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Presentation on theme: "Dredging."— Presentation transcript:

1 Dredging

2 Why do we dredge? We don’t want any ships to run aground! Dredging

3 What is dredging? Dredging is a mechanical means of removing sediment from waterways. The sediment is scraped, scooped, or pumped up to the dredging barge to be transported away. Dredging

4 Dredging at Port Saint John

5 Why do we dredge? The movement of sediments into the Saint John Harbour is a natural phenomenon. The Saint John River and the Bay of Fundy move silt back and forth all day long due to the river flow and the tide movement. This silt is pushed around and then dropped off at the Port where it collects. If the harbour floor has too much silt built up it could create a problem and potentially lead to ships running aground. This would be considered a hazard. In Saint John we have a naturally deep harbour but because of the movement of sediment at the mouth of the river (where it meets the Bay of Fundy) dredging must occur every year for several months. The forces of the river and tide are very strong. In these photos you can you see two forces pushing against each other. Dredging

6 How does dredging make our Port safe?
By dredging, we can increase the depth of our harbours to allow ships to navigate through. The main shipping channel must be 8.4 m deep when tidal waters are at their lowest to allow large cargo and cruise ships to enter. (That is the height of a 2 ½ storey building). Harbour Pilots use navigational charts to determine the base depth. Port Saint John dredges every year so that the numbers represented on the chart are true. For example, if the ship needs 8 m of water and the chart says there is 10 m at that location, it will be safe to enter. An example of a Navigational Chart. The numbers represent depth in metres. Notice how shallow the water is around the island. Dredging

7 Chart of the Saint John Harbour

8 How do we know when to dredge?
First we discover where dredging is required. To do this we use a technique called hydrographic surveying. This uses a computerized sonar sounding system. Sound waves are sent out to determine the depth of the area below. If the sonar results show that there is not enough depth for the ships which come to Saint John, dredging is needed in that location. Dredging

9 What happens before we dredge?
We consider the environment. After the hydrographic survey is completed, samples of the silt in the areas noted for removal are then taken and studied in a lab. Contaminated silt must be treated and deposited on shore under special controlled circumstances. Silt that is not contaminated is deposited at a “dumping site” identified by government agencies that protect the environment and wildlife (Environment Canada and the Department of Fisheries and Oceans). Our dumping site is at Black Point. Did you know that lobsters use the silt beds at Black Point for breeding grounds? The area has the perfect: Water temperatures Texture Light Nutrients Dredging

10 How do we dredge at Port Saint John?
A dredging company is hired to remove the silt. The dredging machine is a large crane with a scoop on a specialized barge which has its own wheelhouse. The scoop is first lowered into the water, then raised bringing up the silt where it deposits it on the barge. Once the barge is full of silt, it moves to the spot assigned for dumping and releases it there. Dredging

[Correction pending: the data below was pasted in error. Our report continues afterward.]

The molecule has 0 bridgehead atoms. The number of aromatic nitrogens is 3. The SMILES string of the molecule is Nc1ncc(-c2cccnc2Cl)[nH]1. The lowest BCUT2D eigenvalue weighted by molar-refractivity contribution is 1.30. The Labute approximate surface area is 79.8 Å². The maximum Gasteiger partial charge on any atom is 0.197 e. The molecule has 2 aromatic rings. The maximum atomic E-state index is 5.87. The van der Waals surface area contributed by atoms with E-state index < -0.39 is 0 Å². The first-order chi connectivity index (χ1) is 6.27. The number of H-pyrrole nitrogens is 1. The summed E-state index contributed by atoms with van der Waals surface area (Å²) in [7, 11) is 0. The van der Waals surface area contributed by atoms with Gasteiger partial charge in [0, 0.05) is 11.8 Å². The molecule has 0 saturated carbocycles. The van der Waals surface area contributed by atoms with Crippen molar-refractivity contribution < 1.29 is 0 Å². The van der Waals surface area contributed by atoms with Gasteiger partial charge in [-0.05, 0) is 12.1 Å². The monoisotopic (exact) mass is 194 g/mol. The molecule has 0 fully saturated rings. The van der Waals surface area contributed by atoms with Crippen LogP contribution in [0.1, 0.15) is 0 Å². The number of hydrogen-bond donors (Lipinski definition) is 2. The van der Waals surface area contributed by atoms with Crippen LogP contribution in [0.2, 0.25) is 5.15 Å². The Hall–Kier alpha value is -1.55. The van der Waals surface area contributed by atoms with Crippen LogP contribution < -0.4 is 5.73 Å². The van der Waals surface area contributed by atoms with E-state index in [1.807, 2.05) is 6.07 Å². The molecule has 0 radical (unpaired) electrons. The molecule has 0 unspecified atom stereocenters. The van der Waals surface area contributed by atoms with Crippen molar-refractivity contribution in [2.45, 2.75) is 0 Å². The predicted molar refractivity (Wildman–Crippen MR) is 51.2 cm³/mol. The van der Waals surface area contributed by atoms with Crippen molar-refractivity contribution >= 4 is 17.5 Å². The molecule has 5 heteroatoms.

11 When do we dredge? Dredging occurs between July and November.
During this time, the lobster and fishing season are over so this industry and activity will not be disrupted. Port Saint John has been dredging the harbour for many years. This photo is from 1950. Dredging

12 What is the cost? Dredging
Dredging is the single largest business expense for Port Saint John. About 1/3 of all the revenue made from business at the Port is spent on dredging each year. In 2012, the cost of dredging was $4.2 million. The cost always depends on how much silt must be removed and how much the dredging company charges per unit of material. Due to the high expense of dredging the Port is partnering in a 4-year study with scientists at UNB to look at ways we can predict the sediment each year, and, perhaps, alter the water flow to reduce the amount of dredging. Other locations, such as the Fraser River in British Columbia, spend up to $10 million on dredging every year. They can lessen the cost by selling the gravel they dredge from the river. We cannot do that here because our dredge material (silt) is too wet and the particles of sediment are much finer; therefore it is not useful for construction. Dredging

13 Who benefits from dredging?
We all do! Dredging gives harbour pilots confidence navigating all types of ships into the harbour Dredging means larger ships can visit Saint John with cargo and cruise passengers Dredging means more people come to visit, more cargo comes through the Port, and as a result… Jobs are created in the region by the activity generated from both cargo and cruise. Businesses are expanding and new ones starting up. All this expands our world. Dredging

14 For more information about Port Saint John…
Visit Port Saint John’s website at . You will find: Daily vessel reports (ships in port for the day and what cargo they are carrying) Cruise ship schedules A link to tidal information News about the Port Follow us on Dredging

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